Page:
Page:Popular Science Monthly Volume 78.djvu/462

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This catalogue of Albertus Magnus's works shows very well his own interest and that of his generation in physical science of all kinds. There were eight treatises on Aristotle's physics and on the underlying principles of natural philosophy and of energy and of movement; four treatises concerning the heavens and the earth, one on physical geography which also contains, according to Pagel, numerous suggestions on ethnography and physiology. There are two treatises on generation and corruption, six books on meteors, five books on minerals, three books on the soul, two books on the intellect, a treatise on nutritives, and then a treatise on the senses and another on the memory and on the imagination. All the phases of the biological sciences were especially favorite subjects of his study. There is a treatise on the motion of animals, a treatise in six books on vegetables and plants, a treatise on breathing things, a treatise on sleep and waking, a treatise on youth and old age and a treatise on life and death. His treatise on minerals contains, according to Pagel, a description of ninety-five different kinds of precious stones. Albert's volumes on plants were reproduced with Meyer, the German botanist, as editor (Berlin, 1867). All of Albert's books are available in modern editions.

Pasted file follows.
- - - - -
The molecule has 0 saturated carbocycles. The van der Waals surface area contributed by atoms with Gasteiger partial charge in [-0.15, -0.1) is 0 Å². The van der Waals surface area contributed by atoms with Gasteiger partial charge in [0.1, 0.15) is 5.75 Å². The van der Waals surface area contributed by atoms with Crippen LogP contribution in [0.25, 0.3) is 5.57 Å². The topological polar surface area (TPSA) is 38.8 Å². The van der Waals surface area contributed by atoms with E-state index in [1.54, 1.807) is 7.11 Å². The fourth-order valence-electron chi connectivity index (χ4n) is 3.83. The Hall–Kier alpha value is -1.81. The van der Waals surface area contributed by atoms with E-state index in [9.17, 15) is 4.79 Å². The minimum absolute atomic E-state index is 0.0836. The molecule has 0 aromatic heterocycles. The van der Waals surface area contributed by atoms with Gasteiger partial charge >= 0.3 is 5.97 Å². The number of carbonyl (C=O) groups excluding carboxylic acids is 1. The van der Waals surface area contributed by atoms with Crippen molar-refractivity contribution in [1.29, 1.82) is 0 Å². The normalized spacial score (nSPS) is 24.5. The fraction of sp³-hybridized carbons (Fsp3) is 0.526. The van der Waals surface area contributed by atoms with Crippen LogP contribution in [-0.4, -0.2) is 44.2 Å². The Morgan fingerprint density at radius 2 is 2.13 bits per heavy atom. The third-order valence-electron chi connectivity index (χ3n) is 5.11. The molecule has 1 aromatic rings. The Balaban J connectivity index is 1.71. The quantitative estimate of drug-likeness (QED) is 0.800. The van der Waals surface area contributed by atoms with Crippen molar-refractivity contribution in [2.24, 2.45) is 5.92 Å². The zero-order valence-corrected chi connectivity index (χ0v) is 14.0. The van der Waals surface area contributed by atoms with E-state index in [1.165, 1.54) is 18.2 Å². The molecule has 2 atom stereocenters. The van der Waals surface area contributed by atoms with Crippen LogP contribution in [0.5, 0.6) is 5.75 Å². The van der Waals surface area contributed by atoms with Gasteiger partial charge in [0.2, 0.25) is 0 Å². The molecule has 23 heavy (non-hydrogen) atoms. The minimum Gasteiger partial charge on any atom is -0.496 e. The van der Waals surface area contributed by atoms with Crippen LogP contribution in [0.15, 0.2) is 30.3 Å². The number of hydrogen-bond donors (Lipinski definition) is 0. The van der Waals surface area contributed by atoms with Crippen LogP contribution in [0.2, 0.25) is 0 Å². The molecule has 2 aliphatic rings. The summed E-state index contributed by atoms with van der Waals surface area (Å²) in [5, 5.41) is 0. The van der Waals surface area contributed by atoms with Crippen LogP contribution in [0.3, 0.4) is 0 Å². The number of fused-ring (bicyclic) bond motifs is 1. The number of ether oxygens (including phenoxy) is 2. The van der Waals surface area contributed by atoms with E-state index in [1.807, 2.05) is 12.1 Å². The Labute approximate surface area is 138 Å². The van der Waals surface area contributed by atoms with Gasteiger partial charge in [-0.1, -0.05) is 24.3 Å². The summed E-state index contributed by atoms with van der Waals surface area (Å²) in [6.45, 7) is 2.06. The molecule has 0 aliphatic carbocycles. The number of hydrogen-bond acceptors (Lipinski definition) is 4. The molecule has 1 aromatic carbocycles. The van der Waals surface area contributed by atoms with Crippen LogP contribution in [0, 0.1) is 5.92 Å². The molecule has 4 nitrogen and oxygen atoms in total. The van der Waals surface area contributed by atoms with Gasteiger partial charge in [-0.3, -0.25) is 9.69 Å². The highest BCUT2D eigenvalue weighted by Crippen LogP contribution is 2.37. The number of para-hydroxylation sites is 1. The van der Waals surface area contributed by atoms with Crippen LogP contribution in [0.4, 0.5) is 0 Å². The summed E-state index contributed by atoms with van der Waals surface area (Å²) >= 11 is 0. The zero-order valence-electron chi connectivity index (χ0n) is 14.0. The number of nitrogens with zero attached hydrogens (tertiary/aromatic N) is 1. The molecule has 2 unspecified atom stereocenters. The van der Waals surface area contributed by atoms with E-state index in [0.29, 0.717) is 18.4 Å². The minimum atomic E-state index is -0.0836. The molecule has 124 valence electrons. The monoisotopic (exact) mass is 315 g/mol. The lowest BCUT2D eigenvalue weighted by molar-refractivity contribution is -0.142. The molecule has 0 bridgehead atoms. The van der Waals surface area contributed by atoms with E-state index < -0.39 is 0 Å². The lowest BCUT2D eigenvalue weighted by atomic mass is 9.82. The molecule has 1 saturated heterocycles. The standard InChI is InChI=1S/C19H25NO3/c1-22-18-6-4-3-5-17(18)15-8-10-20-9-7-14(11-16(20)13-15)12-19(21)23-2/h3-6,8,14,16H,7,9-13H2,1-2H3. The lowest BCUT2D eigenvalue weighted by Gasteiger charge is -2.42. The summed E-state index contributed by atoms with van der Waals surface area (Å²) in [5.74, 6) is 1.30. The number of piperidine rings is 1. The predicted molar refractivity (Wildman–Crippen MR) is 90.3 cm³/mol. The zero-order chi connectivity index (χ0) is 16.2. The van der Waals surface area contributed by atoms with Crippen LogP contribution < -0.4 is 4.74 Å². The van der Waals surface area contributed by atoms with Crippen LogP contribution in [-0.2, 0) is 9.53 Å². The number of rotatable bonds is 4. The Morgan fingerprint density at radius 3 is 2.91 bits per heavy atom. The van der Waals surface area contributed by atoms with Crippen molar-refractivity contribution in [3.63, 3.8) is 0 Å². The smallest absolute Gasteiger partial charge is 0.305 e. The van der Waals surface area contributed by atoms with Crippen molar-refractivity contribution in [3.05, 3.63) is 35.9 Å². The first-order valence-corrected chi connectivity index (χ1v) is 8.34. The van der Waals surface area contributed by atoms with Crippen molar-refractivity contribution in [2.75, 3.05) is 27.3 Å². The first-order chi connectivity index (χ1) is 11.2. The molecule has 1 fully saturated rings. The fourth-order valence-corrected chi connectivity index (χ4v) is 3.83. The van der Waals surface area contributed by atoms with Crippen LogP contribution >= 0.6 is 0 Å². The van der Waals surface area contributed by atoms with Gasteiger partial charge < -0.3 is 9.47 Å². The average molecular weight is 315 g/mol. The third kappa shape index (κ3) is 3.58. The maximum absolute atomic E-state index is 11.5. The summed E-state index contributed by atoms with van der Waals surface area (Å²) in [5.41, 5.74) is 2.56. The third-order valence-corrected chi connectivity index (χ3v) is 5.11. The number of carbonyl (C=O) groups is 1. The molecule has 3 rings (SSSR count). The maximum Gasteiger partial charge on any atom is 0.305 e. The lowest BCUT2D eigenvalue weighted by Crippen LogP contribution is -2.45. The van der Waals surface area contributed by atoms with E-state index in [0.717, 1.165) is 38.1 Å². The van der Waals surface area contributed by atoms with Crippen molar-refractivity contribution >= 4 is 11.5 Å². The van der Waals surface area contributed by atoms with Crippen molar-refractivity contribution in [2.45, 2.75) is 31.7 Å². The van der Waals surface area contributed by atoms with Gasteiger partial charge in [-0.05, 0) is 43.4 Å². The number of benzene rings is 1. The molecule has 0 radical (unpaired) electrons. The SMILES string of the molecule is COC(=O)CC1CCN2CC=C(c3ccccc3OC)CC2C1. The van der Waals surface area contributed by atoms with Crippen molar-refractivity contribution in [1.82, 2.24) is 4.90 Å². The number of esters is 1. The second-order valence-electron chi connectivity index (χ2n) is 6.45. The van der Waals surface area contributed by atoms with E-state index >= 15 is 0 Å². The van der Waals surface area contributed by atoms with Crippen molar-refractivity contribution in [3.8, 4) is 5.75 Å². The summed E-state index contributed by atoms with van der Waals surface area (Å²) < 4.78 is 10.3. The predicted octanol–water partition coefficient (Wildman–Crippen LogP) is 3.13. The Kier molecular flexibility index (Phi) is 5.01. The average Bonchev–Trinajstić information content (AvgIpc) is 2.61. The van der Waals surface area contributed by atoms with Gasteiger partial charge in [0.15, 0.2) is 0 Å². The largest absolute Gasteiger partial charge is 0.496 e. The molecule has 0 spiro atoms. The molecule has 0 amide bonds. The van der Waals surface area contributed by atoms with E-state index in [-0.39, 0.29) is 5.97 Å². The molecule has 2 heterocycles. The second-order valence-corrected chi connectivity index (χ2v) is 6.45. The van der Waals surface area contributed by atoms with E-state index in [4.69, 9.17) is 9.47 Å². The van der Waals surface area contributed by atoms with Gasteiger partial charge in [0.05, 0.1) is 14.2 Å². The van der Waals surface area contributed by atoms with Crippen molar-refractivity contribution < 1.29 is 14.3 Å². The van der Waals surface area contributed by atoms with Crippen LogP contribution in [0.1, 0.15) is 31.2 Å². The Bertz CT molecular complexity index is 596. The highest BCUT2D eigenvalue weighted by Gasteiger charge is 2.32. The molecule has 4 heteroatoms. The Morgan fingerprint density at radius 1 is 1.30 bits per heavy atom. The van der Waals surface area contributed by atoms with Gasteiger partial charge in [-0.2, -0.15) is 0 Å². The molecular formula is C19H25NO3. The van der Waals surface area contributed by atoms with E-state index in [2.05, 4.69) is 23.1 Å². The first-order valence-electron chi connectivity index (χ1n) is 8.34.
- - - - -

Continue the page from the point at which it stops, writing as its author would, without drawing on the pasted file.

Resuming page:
Pagel says of Albertus Magnus that

His profound scholarship, his boundless industry, the almost incontrollable impulse of his mind after universality of knoweldge, the many-sidedness of his literary productivity, and finally the almost universal recognition which he received from his contemporaries and succeeding generations, stamp him as one of the most imposing characters and one of the most wonderful phenomena of the middle ages.

In another passage Pagel has said:

While Albert was a Churchman and an ardent devotee of Aristotle, in matters of natural phenomena he was relatively unprejudiced and presented an open mind. He thought that he must follow Hippocrates and Galen, rather than Aristotle and Augustine, in medicine and in the natural sciences. We must concede it a special subject of praise for Albert that he distinguished very strictly between natural and supernatural phenomena. The former he considered as entirely the object of the investigation of nature. The latter he handed over to the realm of metaphysics.

Roger Bacon is, however, the one of these three great teachers who shows us how thoroughly practical was the scientific knowledge of the universities and how much it led to important useful discoveries in applied science and to anticipations of what is most novel even in our present-day sciences. Some of these indeed are so startling, that only that we know them not by tradition but from his works, where they may be readily found without any doubt of their authenticity, we should be sure to think that they must be the result of later commentators' ideas. Bacon was very much interested in astronomy, and not only suggested the correction of the calendar, but also a method by